Last week, the SEC's Office of Compliance Inspections and Examinations (“OCIE”) issued a Risk Alert regarding examinations of investment adviser and broker-dealer registrants' compliance with key whistleblower provisions arising out of the Dodd-Frank Act.1 The Risk Alert comes weeks after a string of SEC settled actions against companies for whistleblower-related violations, including alleged violations of SEC Rule 21F-17 and the SEC's first case based solely on whistleblower retaliation.2 Rule 21F-17(a) provides that “[n]o person may take any action to impede an individual from communicating directly with the [SEC] staff about a possible securities law violation.” The Risk Alert reflects the most comprehensive guidance from the agency to date regarding its expectations for corporate compliance with the Dodd-Frank whistleblower provisions.
According to the Risk Alert, in examinations where OCIE Staff includes a review of registrants' compliance with Rule 21F-17, the Staff is analyzing a variety of documents, including:
- compliance manuals;
- codes of ethics;
- employment agreements; and
- severance agreements.
During these reviews, OCIE Staff will assess whether these documents contain provisions that: (a) purport to limit the types of information that an employee may convey to the Commission or other authorities; or (b) require departing employees to waive their rights to any individual monetary recovery in connection with reporting information to the government.
OCIE Staff will also assess whether registrants' documents contain other provisions that may contribute to violations of Rule 21F-17 in circumstances where their use potentially impedes employees or former employees from communicating with the Commission, such as provisions that:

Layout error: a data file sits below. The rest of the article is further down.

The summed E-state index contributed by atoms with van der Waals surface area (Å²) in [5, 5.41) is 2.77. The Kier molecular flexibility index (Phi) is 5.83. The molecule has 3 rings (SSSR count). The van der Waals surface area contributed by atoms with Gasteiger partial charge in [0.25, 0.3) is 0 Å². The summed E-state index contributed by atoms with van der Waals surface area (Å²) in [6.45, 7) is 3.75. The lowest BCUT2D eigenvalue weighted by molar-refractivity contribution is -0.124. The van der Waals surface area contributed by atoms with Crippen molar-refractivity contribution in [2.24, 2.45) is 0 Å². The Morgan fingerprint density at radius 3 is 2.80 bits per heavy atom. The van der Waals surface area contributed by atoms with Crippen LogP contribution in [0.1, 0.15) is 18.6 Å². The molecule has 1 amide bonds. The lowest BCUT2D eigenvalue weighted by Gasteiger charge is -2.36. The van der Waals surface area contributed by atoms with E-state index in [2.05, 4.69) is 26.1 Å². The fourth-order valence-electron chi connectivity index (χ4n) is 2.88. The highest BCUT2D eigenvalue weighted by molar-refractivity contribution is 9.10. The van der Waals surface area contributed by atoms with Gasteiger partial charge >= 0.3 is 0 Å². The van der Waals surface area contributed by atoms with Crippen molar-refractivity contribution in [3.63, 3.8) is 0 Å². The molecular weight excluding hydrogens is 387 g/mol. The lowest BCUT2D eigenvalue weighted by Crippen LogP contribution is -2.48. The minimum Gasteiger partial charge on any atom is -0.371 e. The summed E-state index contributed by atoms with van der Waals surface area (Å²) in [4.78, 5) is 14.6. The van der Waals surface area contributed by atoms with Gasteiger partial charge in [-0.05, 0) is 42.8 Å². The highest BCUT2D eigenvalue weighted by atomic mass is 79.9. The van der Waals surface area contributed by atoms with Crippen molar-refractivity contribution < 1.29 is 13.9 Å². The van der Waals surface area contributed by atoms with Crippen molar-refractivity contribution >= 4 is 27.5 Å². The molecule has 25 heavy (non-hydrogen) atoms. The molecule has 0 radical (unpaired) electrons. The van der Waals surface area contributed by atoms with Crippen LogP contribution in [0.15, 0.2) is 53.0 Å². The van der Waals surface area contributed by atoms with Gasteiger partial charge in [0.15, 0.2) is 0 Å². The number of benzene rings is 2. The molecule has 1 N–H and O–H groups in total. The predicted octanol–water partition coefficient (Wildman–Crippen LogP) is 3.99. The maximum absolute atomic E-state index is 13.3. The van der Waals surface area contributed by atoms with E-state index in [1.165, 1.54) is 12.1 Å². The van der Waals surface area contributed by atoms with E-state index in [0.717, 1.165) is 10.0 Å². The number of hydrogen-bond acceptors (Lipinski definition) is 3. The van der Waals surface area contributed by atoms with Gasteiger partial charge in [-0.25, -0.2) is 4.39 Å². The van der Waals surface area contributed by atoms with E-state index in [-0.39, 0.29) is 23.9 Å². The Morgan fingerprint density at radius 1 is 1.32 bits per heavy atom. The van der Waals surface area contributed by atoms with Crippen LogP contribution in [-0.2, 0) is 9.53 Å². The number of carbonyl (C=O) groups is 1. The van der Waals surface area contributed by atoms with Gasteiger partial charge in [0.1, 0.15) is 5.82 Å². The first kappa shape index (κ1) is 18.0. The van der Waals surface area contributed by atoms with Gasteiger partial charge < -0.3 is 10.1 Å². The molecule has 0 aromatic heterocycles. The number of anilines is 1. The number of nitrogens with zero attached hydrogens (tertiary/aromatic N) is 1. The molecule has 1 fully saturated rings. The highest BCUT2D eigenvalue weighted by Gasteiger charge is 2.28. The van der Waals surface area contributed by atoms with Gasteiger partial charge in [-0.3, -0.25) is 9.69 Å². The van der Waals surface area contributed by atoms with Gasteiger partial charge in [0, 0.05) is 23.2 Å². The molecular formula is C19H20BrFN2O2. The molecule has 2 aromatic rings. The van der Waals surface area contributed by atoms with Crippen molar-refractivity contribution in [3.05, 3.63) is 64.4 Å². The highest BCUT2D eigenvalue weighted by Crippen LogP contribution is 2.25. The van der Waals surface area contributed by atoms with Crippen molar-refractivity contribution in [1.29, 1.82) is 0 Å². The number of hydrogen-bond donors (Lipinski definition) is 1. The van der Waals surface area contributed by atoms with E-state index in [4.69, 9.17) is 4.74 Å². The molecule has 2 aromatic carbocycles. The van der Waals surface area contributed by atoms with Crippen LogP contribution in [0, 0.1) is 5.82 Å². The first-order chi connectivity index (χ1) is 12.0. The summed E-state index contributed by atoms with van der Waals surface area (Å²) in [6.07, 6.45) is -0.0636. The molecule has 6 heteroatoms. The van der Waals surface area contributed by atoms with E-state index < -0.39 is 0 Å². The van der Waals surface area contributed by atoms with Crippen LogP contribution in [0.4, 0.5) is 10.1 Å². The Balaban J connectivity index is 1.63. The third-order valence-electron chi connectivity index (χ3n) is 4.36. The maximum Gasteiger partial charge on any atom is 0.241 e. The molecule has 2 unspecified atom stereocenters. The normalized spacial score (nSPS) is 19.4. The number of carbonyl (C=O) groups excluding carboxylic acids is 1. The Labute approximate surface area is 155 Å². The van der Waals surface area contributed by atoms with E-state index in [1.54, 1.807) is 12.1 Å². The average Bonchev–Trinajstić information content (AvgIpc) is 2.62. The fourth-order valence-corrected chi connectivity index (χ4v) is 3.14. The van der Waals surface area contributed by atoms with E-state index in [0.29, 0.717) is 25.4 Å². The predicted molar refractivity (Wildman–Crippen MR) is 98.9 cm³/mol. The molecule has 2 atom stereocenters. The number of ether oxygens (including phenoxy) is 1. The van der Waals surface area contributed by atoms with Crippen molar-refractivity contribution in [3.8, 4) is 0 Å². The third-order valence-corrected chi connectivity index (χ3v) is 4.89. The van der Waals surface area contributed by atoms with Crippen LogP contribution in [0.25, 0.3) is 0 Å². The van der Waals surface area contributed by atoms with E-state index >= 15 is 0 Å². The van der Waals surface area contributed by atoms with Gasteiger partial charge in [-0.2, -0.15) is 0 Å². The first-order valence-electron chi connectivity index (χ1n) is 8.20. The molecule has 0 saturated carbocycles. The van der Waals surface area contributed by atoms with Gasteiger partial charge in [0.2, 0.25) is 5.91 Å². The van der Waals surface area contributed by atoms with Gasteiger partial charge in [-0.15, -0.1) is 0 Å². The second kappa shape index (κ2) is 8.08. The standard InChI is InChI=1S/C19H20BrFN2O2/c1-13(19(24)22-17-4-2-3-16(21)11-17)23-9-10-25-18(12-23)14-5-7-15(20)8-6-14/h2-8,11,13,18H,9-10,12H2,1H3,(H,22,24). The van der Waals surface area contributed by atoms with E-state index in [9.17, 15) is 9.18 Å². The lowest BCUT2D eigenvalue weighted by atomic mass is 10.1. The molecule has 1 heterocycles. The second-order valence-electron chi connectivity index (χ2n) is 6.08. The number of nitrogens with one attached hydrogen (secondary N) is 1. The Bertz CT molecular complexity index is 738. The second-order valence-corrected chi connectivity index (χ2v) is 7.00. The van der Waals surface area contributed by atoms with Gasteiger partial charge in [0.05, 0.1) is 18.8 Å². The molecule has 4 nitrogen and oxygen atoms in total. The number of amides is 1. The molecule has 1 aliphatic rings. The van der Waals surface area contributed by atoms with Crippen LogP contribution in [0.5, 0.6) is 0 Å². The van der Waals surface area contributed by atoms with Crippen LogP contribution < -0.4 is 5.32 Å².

- require an employee to represent that he or she has not assisted in any investigation involving the registrant;
- prohibit any and all disclosures of confidential information, without any exception for voluntary communications with the Commission concerning possible securities laws violations;
- require an employee to notify and/or obtain consent from the registrant prior to disclosing confidential information, without any exception for voluntary communications with the Commission concerning possible securities laws violations; or
- purport to permit disclosures of confidential information only as required by law, without any exception for voluntary communications with the Commission concerning possible securities laws violations.
The Risk Alert confirms that when examining registrants' compliance with Rule 21F-17, the Staff is citing deficiencies and making referrals to the Division of Enforcement. The SEC's recent enforcement actions along with this Risk Alert further highlight the agency's continued focus on corporate actions that could chill reporting of possible legal violations. For a detailed discussion of the SEC's focus on violations of the Dodd-Frank Act whistleblower provisions, see our recent Client Alerts here and here.
WilmerHale's Dodd-Frank Whistleblower Working Group consists of more than 20 lawyers spanning our Securities, Litigation and Transactional Departments, and focuses on SEC and CFTC enforcement investigations, corporate compliance and employment issues arising from the SEC and CFTC's whistleblower rules.
1 SEC Office of Compliance Inspections and Examinations, Examining Whistleblower Rule Compliance, National Exam Program Risk Alert, Volume VI, Issue 1 (Oct. 24, 2016).
2 See, e.g., In the Matter of KBR, Inc., Release No. 34-74619 (April 1, 2015); In the Matter of Health Net, Inc., Release No 78590 (Aug. 16, 2016); In the Matter of BlueLinx Holdings Inc., Release No. 78528 (Aug. 10, 2016); In the Matter of Anheuser-Busch, Release No. 78957 (Sept. 28, 2016).